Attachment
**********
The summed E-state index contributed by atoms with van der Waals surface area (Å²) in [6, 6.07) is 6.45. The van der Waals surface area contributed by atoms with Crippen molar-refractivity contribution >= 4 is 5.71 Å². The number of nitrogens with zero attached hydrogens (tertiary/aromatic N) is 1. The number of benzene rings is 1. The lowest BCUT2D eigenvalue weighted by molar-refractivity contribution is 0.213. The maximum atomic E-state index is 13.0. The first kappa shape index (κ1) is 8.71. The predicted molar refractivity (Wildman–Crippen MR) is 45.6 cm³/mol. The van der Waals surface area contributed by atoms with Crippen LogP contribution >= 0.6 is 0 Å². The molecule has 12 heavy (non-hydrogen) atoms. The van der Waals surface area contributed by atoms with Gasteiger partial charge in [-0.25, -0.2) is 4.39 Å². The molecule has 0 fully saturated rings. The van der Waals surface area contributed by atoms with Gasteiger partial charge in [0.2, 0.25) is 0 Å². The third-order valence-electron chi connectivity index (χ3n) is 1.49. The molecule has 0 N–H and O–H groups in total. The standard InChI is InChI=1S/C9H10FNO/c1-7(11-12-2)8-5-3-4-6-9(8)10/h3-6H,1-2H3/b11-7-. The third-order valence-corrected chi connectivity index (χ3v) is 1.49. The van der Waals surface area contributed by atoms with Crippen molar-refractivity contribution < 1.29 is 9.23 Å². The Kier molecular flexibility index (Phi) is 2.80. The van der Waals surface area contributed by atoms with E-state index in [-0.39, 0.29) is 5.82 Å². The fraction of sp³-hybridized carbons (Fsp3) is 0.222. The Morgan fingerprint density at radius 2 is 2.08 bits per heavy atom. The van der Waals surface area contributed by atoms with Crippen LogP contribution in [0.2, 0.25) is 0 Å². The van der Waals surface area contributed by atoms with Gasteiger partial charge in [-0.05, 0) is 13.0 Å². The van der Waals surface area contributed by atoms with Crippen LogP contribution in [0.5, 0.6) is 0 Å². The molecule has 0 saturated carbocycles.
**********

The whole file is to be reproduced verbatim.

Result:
The summed E-state index contributed by atoms with van der Waals surface area (Å²) in [6, 6.07) is 6.45. The van der Waals surface area contributed by atoms with Crippen molar-refractivity contribution >= 4 is 5.71 Å². The number of nitrogens with zero attached hydrogens (tertiary/aromatic N) is 1. The number of benzene rings is 1. The lowest BCUT2D eigenvalue weighted by molar-refractivity contribution is 0.213. The maximum atomic E-state index is 13.0. The first kappa shape index (κ1) is 8.71. The predicted molar refractivity (Wildman–Crippen MR) is 45.6 cm³/mol. The van der Waals surface area contributed by atoms with Crippen LogP contribution >= 0.6 is 0 Å². The molecule has 12 heavy (non-hydrogen) atoms. The van der Waals surface area contributed by atoms with Gasteiger partial charge in [-0.25, -0.2) is 4.39 Å². The molecule has 0 fully saturated rings. The van der Waals surface area contributed by atoms with Gasteiger partial charge in [0.2, 0.25) is 0 Å². The third-order valence-electron chi connectivity index (χ3n) is 1.49. The molecule has 0 N–H and O–H groups in total. The standard InChI is InChI=1S/C9H10FNO/c1-7(11-12-2)8-5-3-4-6-9(8)10/h3-6H,1-2H3/b11-7-. The third-order valence-corrected chi connectivity index (χ3v) is 1.49. The van der Waals surface area contributed by atoms with Crippen molar-refractivity contribution < 1.29 is 9.23 Å². The Kier molecular flexibility index (Phi) is 2.80. The van der Waals surface area contributed by atoms with E-state index in [-0.39, 0.29) is 5.82 Å². The fraction of sp³-hybridized carbons (Fsp3) is 0.222. The Morgan fingerprint density at radius 2 is 2.08 bits per heavy atom. The van der Waals surface area contributed by atoms with Crippen LogP contribution in [0.2, 0.25) is 0 Å². The van der Waals surface area contributed by atoms with Gasteiger partial charge in [-0.05, 0) is 13.0 Å². The van der Waals surface area contributed by atoms with Crippen LogP contribution in [0.5, 0.6) is 0 Å². The molecule has 0 saturated carbocycles.